Photographing a Black Hole

10 Mar 2017


Have you ever tried to take a picture of something at night? Were you able to see the image clearly in your photograph? Have you ever tried to take a photograph of something a mile away? How about 26,000 light years away? Scientists want to take special pictures of a black hole next month, but they will need a camera as big as the Earth. How will they accomplish this task? Read on to find out how they plan to take pictures of a black hole.

The center of the Milky Way galaxy contains a supermassive black hole named Sagittarius A. Scientists have observed that it is growing larger as it eats interstellar material with its gravitational pull. The more it consumes, the larger it grows. Currently it is believed to contain the mass of 4 million suns. With it’s distance greater than 25,000 light years away, scientists have located it based on its huge gravitational pull on stars and dust. From April 5th thru the 14th, Scientists from four continents will work together to capture a picture of Sagittarius A.

A black hole is a region of space where matter has collapsed in on it self and become compressed into an incredibly small region. Its gravitational pull is so great nothing can escape from it – not even light. The point of no return, the boundary at which a black hole’s gravitational pull becomes so great nothing can emerge, is known as an event horizon.

Why are they doing this?

Scientists want to know whether Albert Einstein’s theory of a black hole having an event horizon can be proven.  An event horizon is a theory that there is a boundary around a black hole where light cannot escape. They also want to know what the shape of the hole is. Knowing if the hole is circular, would tell us that the hole is not rotating. If the hole is cone shaped, like a funnel, it would mean that the hole is rotating.

How Will They Take the Picture of the Black Hole?

With the radiation (light) providing a background, scientists hope to take a picture of Sagittarius A’s shadow using a radio telescope. Radiation is light. In order to see to the center of our galaxy, through the material and dust that is in our way, we have to use radiation that is about a millimeter in wavelength. Our eyes can only see the wavelengths of light that is hundreds of times shorter than the wavelengths needed to see in space.  An optical telescope cannot capture millimeter wavelength radiation; it can only capture shorter wavelengths. The problem lies in the fact that the radio telescope would have to be basically the size of the Earth to capture the image, since the black hole is covered essentially in space dust.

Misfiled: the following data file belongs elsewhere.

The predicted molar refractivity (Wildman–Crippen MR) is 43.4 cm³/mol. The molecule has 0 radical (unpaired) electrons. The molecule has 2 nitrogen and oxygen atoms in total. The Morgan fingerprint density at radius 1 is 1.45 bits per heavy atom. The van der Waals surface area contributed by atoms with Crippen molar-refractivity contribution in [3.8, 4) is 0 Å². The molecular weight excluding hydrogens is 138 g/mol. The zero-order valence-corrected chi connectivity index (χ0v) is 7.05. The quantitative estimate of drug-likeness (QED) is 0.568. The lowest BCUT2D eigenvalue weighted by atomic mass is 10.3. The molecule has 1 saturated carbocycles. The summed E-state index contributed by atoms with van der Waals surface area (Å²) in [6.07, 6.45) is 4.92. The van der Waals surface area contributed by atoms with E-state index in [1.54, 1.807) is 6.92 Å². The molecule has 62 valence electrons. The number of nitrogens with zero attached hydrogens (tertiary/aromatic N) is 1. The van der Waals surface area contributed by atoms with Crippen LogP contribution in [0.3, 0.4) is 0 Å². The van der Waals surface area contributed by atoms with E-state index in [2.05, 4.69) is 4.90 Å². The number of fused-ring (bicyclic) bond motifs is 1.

Knowing they cannot build a radio telescope that size, scientists from all over the world have worked together to set up what is known as the Event Horizon Telescope.

“The Event Horizon Telescope is the equivalent of a telescope that would allow you to read a newspaper headline on the moon while standing on the Earth”

As with any camera taking a picture in a dark room, scientists will need light in order to capture the image of the black hole.

Where will the light come from?

As space material swirls around Sagittarius A they become very hot and give off electromagnetic radiation (light) that is able to be seen by radio telescopes. Scientists plan to use their telescopes located in the South Pole, the Andes, Hawaii and Europe to capture the light as a background to the shadow being cast by the black hole. With all of them watching the same black hole at the same time, they will be able to send that information to The Event Horizon Telescope. The image of the black hole can then be created from the information gathered into one machine.

It will take the scientists approximately nine months to complete their work. With success, they should be able to prove Einstein’s theory or deny it. Either way, we will know more about the shape of Sagittarius A’s black hole.